Need to clarify ‘development’ within WTO: US

U.S. Trade Representative Robert Lighthizer (left), Mexico's Secretary of Economy Ildefonso Guajardo Villarreal (centre), and Switzerland's Johann Schneider-Ammann, gather for before the start of the Ministerial Conference of the World Trade Organization in Buenos Aires, Argentina, on Monday.   | Photo Credit: AP

In a veiled attack against countries, including India and China, batting for the improvement of trading prospects of the developing world, the U.S. has said there was a need to clarify the understanding of ‘development’ within the context of the World Trade Organisation (WTO).

In his opening Plenary Statement at the meeting of the WTO’s highest decision-making body being held here, the U.S. Trade Representative (USTR) Robert Lighthizer said, “we need to clarify our understanding of development within the WTO. We cannot sustain a situation in which new rules can only apply to the few, and that others will be given a pass in the name of self-proclaimed development status.”

This development comes in the backdrop of Commerce Minister Suresh Prabhu saying at the Plenary session of the ongoing WTO’s Ministerial Conference that while “the expansion of global trade is our vision in the WTO,” the outcome of the expansion of global trade must be development.

Mr. Lighthizer, in his remarks, said, “There is something wrong, in our view, when five of the six richest countries in the world presently claim developing country status. Indeed, we should all be troubled that so many (WTO) Members appear to believe that they would be better off with exemptions to the rules. If in the opinion of a vast majority of Members playing by current WTO rules makes it harder to achieve economic growth, then clearly serious reflection is needed.”

According to the (U.S) Central Intelligence Agency, China had topped the list of economies by Gross Domestic Product (purchasing power parity), followed by the European Union and the U.S. (2016 figures). India was ranked fourth, while Brazil and Indonesia (in the developing country category) were eighth and ninth respectively.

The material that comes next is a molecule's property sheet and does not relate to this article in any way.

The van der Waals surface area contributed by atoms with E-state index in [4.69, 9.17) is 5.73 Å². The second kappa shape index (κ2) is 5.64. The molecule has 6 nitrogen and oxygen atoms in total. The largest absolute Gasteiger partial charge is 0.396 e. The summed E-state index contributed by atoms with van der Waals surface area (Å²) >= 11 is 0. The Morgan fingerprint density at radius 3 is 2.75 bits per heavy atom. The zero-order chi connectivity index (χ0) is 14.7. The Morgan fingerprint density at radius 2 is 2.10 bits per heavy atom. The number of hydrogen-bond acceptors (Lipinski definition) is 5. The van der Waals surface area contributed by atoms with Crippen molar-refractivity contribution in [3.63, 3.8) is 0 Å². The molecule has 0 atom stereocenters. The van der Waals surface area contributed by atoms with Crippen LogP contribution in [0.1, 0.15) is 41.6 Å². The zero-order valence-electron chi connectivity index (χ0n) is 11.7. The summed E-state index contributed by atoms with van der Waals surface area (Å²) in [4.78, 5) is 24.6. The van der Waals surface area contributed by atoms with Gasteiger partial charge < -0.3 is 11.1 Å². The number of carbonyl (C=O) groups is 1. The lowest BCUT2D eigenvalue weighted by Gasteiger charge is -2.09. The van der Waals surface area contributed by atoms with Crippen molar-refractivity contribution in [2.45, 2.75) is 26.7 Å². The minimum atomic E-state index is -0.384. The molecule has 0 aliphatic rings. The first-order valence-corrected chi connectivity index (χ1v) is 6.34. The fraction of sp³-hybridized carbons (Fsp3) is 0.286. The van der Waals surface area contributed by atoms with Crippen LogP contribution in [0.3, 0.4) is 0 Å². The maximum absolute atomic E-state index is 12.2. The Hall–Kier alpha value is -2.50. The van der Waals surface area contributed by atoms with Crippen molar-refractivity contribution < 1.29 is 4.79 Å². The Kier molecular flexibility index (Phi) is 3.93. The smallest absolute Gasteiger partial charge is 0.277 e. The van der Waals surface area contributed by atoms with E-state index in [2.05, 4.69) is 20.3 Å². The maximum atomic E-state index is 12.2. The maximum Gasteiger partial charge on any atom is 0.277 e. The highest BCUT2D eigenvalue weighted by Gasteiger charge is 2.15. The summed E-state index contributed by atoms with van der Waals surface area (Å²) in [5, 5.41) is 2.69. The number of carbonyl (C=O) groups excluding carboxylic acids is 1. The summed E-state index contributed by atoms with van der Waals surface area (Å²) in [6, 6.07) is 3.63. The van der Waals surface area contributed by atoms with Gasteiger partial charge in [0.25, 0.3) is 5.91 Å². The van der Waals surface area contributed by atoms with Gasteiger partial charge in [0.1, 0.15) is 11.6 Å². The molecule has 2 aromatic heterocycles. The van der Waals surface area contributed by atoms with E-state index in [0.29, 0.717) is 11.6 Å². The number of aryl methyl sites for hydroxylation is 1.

India demands differential treatment for developing countries

In his statement, Mr. Prabhu had said, “We are increasingly seeing that the discourse on development at the WTO is sought to be deflected by specious arguments based on aggregate GDP figures. While in India we are proud of our GDP and growth rates of recent years,... we cannot ignore that India is home to more than 600 million poor people.” The minister added that, therefore, “we (India) are legitimate demandeurs for special and differential treatment for developing countries.”

Mr. Prabhu further said, “India calls upon the WTO membership to re-endorse the centrality of development (the agenda to improve the trading prospects of developing nations) in WTO negotiations without creating new sub-categories of countries.”

Mr. Lighthizer said it was impossible to negotiate new rules when many of the current ones are not being followed. “This is why the US is leading a discussion on the need to correct the sad performance of many (WTO) Members in notifications and transparency. Some Members are intentionally circumventing these obligations, and addressing these lapses will remain a top U.S. priority.”

India has already made it clear that it will not accept a “permanent solution” to the issue of public stockholding for food security purposes with onerous conditions including notification and transparency requirements that are difficult to comply with, and in turn making it tough for the (Indian) government or other developing countries to meet the food security needs of their people.

The USTR said the U.S. believes that much can and should be done at the WTO to help make markets more efficient. Indirectly criticising countries like China and to some extent India that have several Public Sector Units, the US trade official said, “We are interested in revitalizing the standing bodies to ensure they are focused on new challenges, such as chronic overcapacity and the influence of state-owned enterprises.”

WTO is becoming litigation-centered organisation: US

Responding to criticism that the US, by blocking the re-appointment of judges to the WTO’s Appellate Body (AB), was undermining the WTO’s Dispute Settlement Mechanism (DSM), Mr. Lighthizer said, “many are concerned that the WTO is losing its essential focus on negotiation and becoming a litigation-centered organisation. Too often members seem to believe they can gain concessions through lawsuits that they could never get at the negotiating table.” He added that, “We have to ask ourselves whether this is good for the institution and whether the current litigation structure makes sense.”

According to the Centre for WTO Studies at the Indian Institute of Foreign Trade, however, the U.S. had refused to support re-appointment of the then AB Member from South Korea on the grounds that it “will not support any individual with a record of restricting trade agreement rights or expanding trade agreement obligations.” It added that, “having been one of the biggest users and beneficiaries of the DSM, the U.S was now causing a serious impediment to its functioning. “

On other issues, Mr. Lighthizer said the US was “working closely with many Members in committee and elsewhere to address real-world problems such as Sanitary and Phytosanitary (SPS) barriers (relating to measures taken to protect human, plant and animal life or health).”

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(Arun S. was in Buenos Aires at the invitation of the Indian Commerce Ministry)
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Printable version | Jun 24, 2021 9:49:45 PM |

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